We know God is truthful so he must reveal truth and that he interacts in a culturally relevant manner. What information about quarks could God reveal to an ancient prophet 3000 years ago that would adhere to those principles? Would God invent words like "proton" and "quark" and have the prophet write them down. Would he reveal that within really small particles there are three even smaller entities? (As a particle physicist I might object to that statement saying that, in reality, the proton is much more complicated than simply being made up of three quarks. It could be argued that such a statement is not completely truthful). Would God say that the fundamental particles are quarks and leptons, again inventing words, and possibly being untruthful if one day we learn that those particles are composed of even smaller entities, perhaps strings. What would God have said that would be considered scientifically valid in the middle of the 20th century? If he had said there are twelve fundamental matter particles (six quarks and six leptons), the scientists of that day would have said the Bible is not correct since only the neutron, proton, and electron had been discovered. I think it is quite challenging to propose some scientific statement that could have been given by God to an ancient prophet that would be predictive, and yet still be relevant to all people in all cultures over all time. (Though I will discuss some examples in the next blog post.) Finally, since God's ultimate purpose is to redeem individuals and have a relationship with them, would any of the possible revelations about quarks really make any difference to the skeptic? As I have discussed in a previous post on Extraordinary Claims and Extraordinary Evidence, Jesus said that if a person is not willing to accept the revelation already given in the biblical text by the prophets, then that person would not accept any level of evidence, even someone rising from the dead (Luke 16:19-31). Would a skeptic really accept an unambiguous scientific prediction in the Bible as proof of the message of Christianity, and then choose to wholly follow Jesus?

In a recent debate I listened to between two scientists, one an atheist and one a Christian, each was asked what evidence it would take to change their mind about whether or not their worldview is correct. The Christian listed a number of discoveries that would cause him to denounce what he currently believes about Jesus and the Bible while the atheist said that nothing could be discovered that would change his mind. For more than an hour the atheist had argued that science is superior to religion because scientists will follow the evidence where it leads and scientific ideas can change with new discoveries while religious dogma does not change. But then, ironically, that same person admitted that he was not really willing to follow the evidence where it led and that despite his grand rhetoric, he was entrenched in philosophical dogma regardless of the actual evidence. In contrast, we as Christians are not bound to any dogma, but are willing to follow all evidence to its natural conclusion. If what we believe is true and the Christian God is a god of truth then the evidence from science, history, philosophy, or whatever will ultimately lead to that God and agree with his written revelation. If it is shown that the biblical God is not the one true God, then Christians like myself would be happy to abandon a false belief.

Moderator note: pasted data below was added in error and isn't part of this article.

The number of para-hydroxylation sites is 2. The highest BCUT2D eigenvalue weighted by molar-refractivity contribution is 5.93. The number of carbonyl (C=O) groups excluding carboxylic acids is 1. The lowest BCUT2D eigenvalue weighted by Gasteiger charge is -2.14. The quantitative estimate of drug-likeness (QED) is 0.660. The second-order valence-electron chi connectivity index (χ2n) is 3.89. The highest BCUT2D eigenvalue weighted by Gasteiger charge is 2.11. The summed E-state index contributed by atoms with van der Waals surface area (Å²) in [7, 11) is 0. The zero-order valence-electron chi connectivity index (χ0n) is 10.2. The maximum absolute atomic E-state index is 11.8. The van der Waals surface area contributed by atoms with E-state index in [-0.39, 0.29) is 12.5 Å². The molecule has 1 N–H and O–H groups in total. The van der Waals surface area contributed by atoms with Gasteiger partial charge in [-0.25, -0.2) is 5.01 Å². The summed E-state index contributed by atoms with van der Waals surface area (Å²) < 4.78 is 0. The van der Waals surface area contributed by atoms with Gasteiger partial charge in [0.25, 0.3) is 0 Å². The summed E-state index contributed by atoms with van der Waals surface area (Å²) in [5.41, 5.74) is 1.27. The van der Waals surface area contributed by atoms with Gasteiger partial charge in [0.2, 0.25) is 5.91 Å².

So if the Bible is God's revelation to man and if the Christian God is real, then we would expect the Bible to be accurate when it discusses science, we would expect the scientific descriptions to be culturally relevant and we would expect any scientific revelations to be instrumental in God's primary goal of redeeming individual people so that they can have a relationship with him.

In the next blog post, we'll discuss how God might reveal undiscovered scientific facts to ancient people in a way consistent with the above requirements and we'll look at a number of statements in the Bible that mirror facts about nature that have been discovered by scientific inquiry.